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8 Tips For Having The Best Possible Relationship With Your Co-Parent

Getting through 2020 is like going on a trash safari in a busted Geo Tracker and hitting every pot hole along the way, but a tough year doesn’t excuse a rough relationship with your co-parent. There are a lot of things in 2020 that are out of your control (a worldwide pandemic, for example), but your relationship with your ex isn’t one of them. Nobody’s asking you to be besties and go on friender-benders with your former flame, but an amicable relationship with your co-parent will provide some much needed stability for your children and help protect their mental and emotional well-being. It may seem counterintuitive, but putting time and effort into your relationship with your ex is actually putting time and effort into your relationship with your kids. Trust me, they will thank you for it. Here are 8 tips for having the best possible relationship with your co-parent, regardless of the disasterpiece that was your marriage. DISCLAIMER: Before following any of these tips, ensure that they fall within the provisions of your Separation Agreement or Custody Order. Questions? Give us a call!

  1. Be flexible. Like I said, 2020 is a dumpster fire and requires a LOT of flexibility. Nothing will screw up a visitation schedule like a worldwide pandemic, so don’t put your foot down when it simply doesn’t make sense. If you have a job that requires a lot of interaction with the public, your kids might need to stay with your co-parent for their own safety, even if that wasn’t your plan to begin with. Be practical. Make your child’s welfare your top priority. Warring over who has more time with the kids is a great way to ruin your relationship with your co-parent AND your own kids. 
  2. Put your beef aside. I know it’s easier said than done, but setting your emotions aside is crucial to having an amicable relationship with your ex. Remember, co-parenting is not about your past hurts, anger or resentment, no matter how justified it is (in other words, it’s not about you at all). Never vent to your child about your feelings—that’s what licensed therapists, friends, and therapy dogs are for. Even if you don’t love your ex anymore, your kids do, so acknowledge and respect that. It’s much easier to get along with your co-parent when you’re not constantly keeping score of all the ways they’ve done you wrong. 
  3. Communicate. NOPE, sending your kid over with a message during their visitation time to avoid confrontation doesn’t count. Your kid should never be asked to communicate for you! Establish conflict-free communication via texts, e-mails, or phone calls. No one is asking you to meet in-person, unless it’s absolutely necessary. If it helps, think of it as a business call (with the “business” being your child’s welfare). Frequent and consistent communication will convey to your kids that mom and dad are on the same page and can be counted on to work together for the sake of their children. 
  4. Be positive. This can be a hard one when you’re navigating the ins and outs of divorce, but being a debbie downer never helped anyone. No one wants their kid to live through a divorce, but it is possible to co-parent as a team and be honest, open, and cordial. Regardless of your history, you and your co-parent are going to have to make major decisions together regarding finances, medical needs, education and so forth, so having a positive attitude can go a long way.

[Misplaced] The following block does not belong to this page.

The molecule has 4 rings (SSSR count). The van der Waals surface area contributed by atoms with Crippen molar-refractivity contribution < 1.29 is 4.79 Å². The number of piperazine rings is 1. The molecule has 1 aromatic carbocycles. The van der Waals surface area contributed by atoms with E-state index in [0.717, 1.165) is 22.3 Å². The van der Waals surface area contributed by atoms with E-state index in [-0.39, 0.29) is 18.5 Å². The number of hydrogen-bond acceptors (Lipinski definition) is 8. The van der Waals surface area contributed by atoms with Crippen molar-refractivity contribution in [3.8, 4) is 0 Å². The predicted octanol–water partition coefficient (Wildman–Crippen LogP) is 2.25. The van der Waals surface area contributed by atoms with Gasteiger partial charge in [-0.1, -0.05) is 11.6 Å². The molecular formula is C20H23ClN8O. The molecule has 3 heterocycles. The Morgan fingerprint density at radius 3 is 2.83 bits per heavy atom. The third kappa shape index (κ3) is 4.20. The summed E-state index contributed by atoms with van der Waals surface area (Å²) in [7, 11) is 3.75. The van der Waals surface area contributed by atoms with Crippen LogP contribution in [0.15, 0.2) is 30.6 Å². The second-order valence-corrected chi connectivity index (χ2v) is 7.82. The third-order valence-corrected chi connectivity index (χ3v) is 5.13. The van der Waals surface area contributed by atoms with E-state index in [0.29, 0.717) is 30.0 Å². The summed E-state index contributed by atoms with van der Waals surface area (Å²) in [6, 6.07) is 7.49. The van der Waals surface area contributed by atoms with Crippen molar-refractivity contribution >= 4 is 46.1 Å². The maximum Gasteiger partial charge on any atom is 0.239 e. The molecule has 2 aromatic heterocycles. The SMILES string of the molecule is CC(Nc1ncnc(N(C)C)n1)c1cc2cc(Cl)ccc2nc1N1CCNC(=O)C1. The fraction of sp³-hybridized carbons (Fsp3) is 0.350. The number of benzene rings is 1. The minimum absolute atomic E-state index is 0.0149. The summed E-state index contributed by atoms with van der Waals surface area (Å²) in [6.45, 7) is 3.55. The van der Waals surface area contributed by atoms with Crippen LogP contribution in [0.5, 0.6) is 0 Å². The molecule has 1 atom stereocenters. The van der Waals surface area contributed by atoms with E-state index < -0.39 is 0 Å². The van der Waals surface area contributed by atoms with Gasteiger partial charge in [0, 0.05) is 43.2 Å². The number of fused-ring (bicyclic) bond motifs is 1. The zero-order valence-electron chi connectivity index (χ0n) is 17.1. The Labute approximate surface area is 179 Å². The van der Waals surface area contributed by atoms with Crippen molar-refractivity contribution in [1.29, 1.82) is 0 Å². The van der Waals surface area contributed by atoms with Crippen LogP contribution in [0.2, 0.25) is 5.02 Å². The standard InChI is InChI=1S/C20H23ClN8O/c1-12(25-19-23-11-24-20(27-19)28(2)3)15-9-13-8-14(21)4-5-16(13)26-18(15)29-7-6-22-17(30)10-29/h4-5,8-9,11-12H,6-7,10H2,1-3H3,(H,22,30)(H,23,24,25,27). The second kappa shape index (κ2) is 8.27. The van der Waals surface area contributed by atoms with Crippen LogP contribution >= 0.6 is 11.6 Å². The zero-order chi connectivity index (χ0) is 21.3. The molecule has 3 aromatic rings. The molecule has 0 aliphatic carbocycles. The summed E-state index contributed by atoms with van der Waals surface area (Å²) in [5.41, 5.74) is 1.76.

5. Be respectful. Ultimately, treat your co-parent the way you’d like to be treated. Try to understand where they’re coming from, practice empathy, and respect their time with the kids. Don’t call your child night and day and tell them how much you miss them when they’re with their mom or dad—respecting your co-parent’s time is respecting your child’s time as well. When you do want something, make a request instead of a demand, and always be willing to compromise. 
  6. Make transitions easy. There’s a lot of back and forth during a divorce, so try to make those transitions and visitations as easy as possible for everyone involved. Keep your kids in the loop when it comes to when they’re coming and going, deliver them to your co-parent on time, make sure they have everything they need in advance, and avoid “picking up” your child and have them dropped off instead (to avoid interrupting a special moment or cutting the visit short). Always follow provisions in the Separation Agreement or Custody Order regarding pickups and drop-offs. If either allows you to be flexible, then consult your co-parent about making changes, etc.
  7. Pick your battles. We get it, there’s a certain way you do things, but you’re not the only parent in the picture here. You might not always get your way when it comes to things like bedtimes or screen time, but learn to let the small things go and save your time and energy for the bigger issues at hand (and trust me, 2020 is FULL of those). 
  8. Encourage your child’s relationship with your co-parent. You never want your child to fear showing love for their other parent! If they want to make their dad a father’s day card, help them. If they ask you to share a picture of a special moment in their life with your ex, allow it. Even better, encourage them to communicate with your co-parent, particularly if they’ve been separated due to quarantine. Ask them to call, to schedule virtual visits, or to text/write them on a regular basis. Help them remember birthdays and other special events. These thoughtful gestures will go a long way when it comes to having the best possible relationship with your co-parent. 

If you’re ready to avoid Strugglesville and move your divorce forward in a positive, peaceful manner, schedule an appointment today.